Day 2

4 September, 2003

I was up in the darkness (05:20) after a busy and not very satisfying sleep. The ocean is a good bit busier. Roiling with white caps developing here and there. It is not a monochromatic ocean. There seems to be various different patches, with different textures. This is the Bay of Biscay, and we are about two thirds across on a diagonal (SW) heading for the northwest corner of Spain, off Cape Finnisterre. I have restrung my guitar, but all in all, three nights of questionable sleep is robbing me of much will. The only time my body picks up is outside in the delicious air. Inside is all “climate controlled”, but not consistently. Portholes are firmly closed, with signs that they should remain the same whilst the climate control was on!

The sailors do not go outside for recreation generally, except for the big smiling Kiribase bosun who first helped me on arrival and who seems to live admist the giant canyons of containers. I come across him in the local deckwatch shack, feet up having a smoke occasionally.

These giant containers carry all kinds of stuff. And dangerous stuff too. Many months ago, one of these ships blew up in the Indian ocean, killing two Kiribase. In the long walk to the forecastle, one passes in the dangerous cargo zone, an area that smells almost nitrousy, like manure. Probably some kind of fertilizer. Between the containerloads of that and the oil used for fuel, one could make this a pretty scary, floating bomb!

I was first to breakfast again, Mexican eggs and bacon. My table mates, Frank (ship’s mechanic) and Christiaan (ship’s mechanic apprentice), are not ever talkative and especially in the morning. Christiaan is a nineteen year old, 6 foot three blond punk. Rings in his lips and eyes, I notice they come out when he goes to work, boilersuited on the stairs.

Spent an hour on the bridge this morning. My serious friend Ernesto, the third officer is reading an instruction book for the main computer guidance systems. Apparently it is a Russian device. The Captain came up after an hour, in casual clothes. He apologized for being in bad shape, as he is suffering from a cold. I sympathize, and leave the bridge to it’s working.

Around 10:30 the ship came to a dead halt, somehow eerie, in the middle of nowhere, after the busy push push of the last twenty eight hours. After twenty minutes we started up again. Nobody tells me nuttin’! At lunch (greasy fried chicken, phlurp!) I kid Christiaan, “well, so did you drop a wrench in the engine, is that why we stopped?”. After he mulled over his inner translation, he smiled and said “no, no”, but he didn’t offer any more information. Maybe the bridge just rang stop for it’s own reasons. The Kiribase don’t care if we are going or not. It is all the same to them. One year on this floating workhouse, and then they can go home. Just doing their time in this world trade biz.

After lunch, having reached our point, we head south. The sea is more even, and more azure then before. The weather threatened for a moment and then claimed it was only joking. We will run south along Portugal for the next thirty six hours.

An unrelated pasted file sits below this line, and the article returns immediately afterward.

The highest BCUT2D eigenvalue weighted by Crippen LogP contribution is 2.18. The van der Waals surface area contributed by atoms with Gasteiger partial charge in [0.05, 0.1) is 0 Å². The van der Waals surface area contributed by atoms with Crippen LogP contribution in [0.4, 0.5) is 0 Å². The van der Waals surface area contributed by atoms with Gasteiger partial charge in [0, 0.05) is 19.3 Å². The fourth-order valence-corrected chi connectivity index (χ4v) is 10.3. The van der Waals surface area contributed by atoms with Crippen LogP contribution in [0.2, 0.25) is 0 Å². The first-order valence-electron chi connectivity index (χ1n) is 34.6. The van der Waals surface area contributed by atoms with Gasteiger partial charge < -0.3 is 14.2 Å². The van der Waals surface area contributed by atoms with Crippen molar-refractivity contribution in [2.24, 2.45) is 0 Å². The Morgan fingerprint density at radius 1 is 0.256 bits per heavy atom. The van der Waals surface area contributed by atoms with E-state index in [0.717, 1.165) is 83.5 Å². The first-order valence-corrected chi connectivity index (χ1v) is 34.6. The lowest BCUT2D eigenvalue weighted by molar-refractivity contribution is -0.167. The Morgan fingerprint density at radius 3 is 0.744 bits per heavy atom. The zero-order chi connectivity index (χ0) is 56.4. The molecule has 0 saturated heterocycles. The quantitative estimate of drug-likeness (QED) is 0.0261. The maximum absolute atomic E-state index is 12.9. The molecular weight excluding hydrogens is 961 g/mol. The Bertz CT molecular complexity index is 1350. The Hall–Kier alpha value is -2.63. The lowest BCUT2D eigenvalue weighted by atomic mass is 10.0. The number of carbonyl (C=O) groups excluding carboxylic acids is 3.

With any kind of sea action, the six cd changer in my room starts skipping. Right now Robert Parkeris having odd slices of time cut out of his performance. It reminds me of ol’ Monsignor (“just call me Larry”) Bodouis (the late). A Haitian jazz pianist I used to play with in the seventies, when he would have been in his sixties. Every night, for the first half hour after he took his nitroglycerine pill, he would have the same kind of aleatoric time sliced out of his performance, which always was challenging to those of us playing music with him!

Dinner, a poor beef goulash. No spice whatsoever. But as the Filipinos are fond of spice, there is plenty of Sambal sauce, a red hot ketchup on the table. Of coarse, ketchup was “discovered” as the Indonesian hit of the Chicago International fair of the late nineteenth century (so I seem to remember).

(But I was wrong when I wrote that, I have since read several very different explanations, this being just one)

Changed into workout clothes and went downstairs to the exercise machine. I don’t think it has been used in a long time. It sits by the side of the empty, postage-stamp size swimming pool. The room has a dilapidated “tropical” motif, like an aging motel. The weight machine and the excer-cycle are rusty and will need some fiddling. Oh well, a couple of more passes up and down the staircase, which on a ship is called a ladder for good reason, will provide some good exercise. I have not measured the height of each step but it is a few inches higher then a normal staircase would allow for, more like doing “stadiums” (I have measured and it is 9.5”). This is the main artery of life aboard ship. The crew live almost their whole lives in the major part of the ship in which I have not yet been invited. They do not go out on the deck for recreation! I am always alone in this world of catwalks and balconies and the outside staircases between decks. I have found my comfortable corners where I can sit in the sun, headphones on with the BBC reassuringly reiterating the same old news. My binocs around my neck to peer at the slower ships we pass, and to scan the sea for life.

Tried to watch Sling Blade, a tape someone has left on board, but kept finding it slipping into maudlin. Outside, the ocean slips by, but lights dot all the other ships. Everyone’s onboard computer shows this as the fastest and most economical route between western europe and points south and east, so all that shipping tries to squeeze into a lane a couple of miles across. As the fastest ship, we have to keep moving to the outside to pass.

A better nights sleep, but maybe a bit too cold due to how hard it is to regulate the AC. The whole cabin shakes in time to the engine. It is much like trying to sleep on a tour bus.